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Re: <nettime> "Critical strategies in art and media" gets it wrong
Flick Harrison on Mon, 24 May 2010 23:18:49 +0200 (CEST)


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Re: <nettime> "Critical strategies in art and media" gets it wrong


I have to put in a word for Rock and Roll here in relation to May 1968.

Was it progress to hammer african-american culture into the mainstream of global discourse, and deify a few key figures of the genre, or was it all just a corporate minstrel-show on a grand scale?  Judging from the state of pop music today, and to quote Mao's analysis of the French Revolution, it's too early to tell.

But if crumbling boundaries between races in the US was accelerated by rock music (and its precedents), on a subconscious and behind-the-scenes level, then that has stronger implications for the civil-rights movement and May 68 than any explicit Bob Dylan / Mommas-and-the-Poppas love connection.   In that sense, art has had a direct kinetic influence on politics, and May 1968 in particular, by creating community around shared values.  Did that put committed radicals into bed with horny dilettantes?  Absolutely.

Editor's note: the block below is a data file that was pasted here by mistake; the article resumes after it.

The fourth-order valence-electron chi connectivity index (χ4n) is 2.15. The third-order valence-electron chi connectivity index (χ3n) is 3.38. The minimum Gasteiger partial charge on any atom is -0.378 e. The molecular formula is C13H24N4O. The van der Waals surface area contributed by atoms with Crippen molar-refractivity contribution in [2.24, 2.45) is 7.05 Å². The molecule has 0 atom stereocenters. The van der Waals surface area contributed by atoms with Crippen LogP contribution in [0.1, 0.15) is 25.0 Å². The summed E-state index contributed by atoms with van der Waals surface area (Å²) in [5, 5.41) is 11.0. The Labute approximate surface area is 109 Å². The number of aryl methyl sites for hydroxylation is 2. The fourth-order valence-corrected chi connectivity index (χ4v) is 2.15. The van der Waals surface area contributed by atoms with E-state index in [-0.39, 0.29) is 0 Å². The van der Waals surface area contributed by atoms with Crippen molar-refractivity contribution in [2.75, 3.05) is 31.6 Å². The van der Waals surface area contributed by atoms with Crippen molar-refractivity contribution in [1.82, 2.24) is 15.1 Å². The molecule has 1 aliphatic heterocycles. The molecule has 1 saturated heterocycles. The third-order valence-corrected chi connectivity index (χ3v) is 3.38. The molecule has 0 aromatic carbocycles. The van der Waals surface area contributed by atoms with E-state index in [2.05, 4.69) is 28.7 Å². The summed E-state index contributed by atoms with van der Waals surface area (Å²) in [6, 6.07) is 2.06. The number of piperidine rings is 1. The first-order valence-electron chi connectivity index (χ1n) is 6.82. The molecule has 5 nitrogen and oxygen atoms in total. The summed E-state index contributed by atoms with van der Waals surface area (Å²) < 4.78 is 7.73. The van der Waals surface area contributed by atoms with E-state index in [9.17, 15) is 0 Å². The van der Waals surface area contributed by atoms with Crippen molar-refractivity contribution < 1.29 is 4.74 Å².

And don't forget, that while the didactic, world-wide peace and love rebellion against the Vietnam Revolution (can we call it that now, please?!) and colonialism in general, may have had a high-water mark in the West in May 68, the sexual revolution that emerged from the porn industry's synergistic, century-long confrontation with Marxist-Feminism was played out on the dance floor all through that period.  The collective sexual trance of a rock concert provided the social maquette of the 60's mass protest.

"It’s hard to believe, but the word clitoris did not appear in Playboy magazine until [May] 1968, in an interview with Masters and Johnson, the famous sex researchers."  http://www.nytimes.com/2009/06/26/books/26book.html

Rock music, corporate opportunism, Free Love, communications tech, etc all succeeded, together, in smashing down a certain social stasis that had taken hold, certainly in north america.  The neo-puritan Leave-it-to-Beaver hallucination that covered up valium addiction, alcoholism, child abuse, church sex scandals, lynching, colonialism, etc etc etc: good riddance to that bad baggage.  Hippies certainly took up that culture war in earnest, but the rockers were way ahead of them.

-Flick

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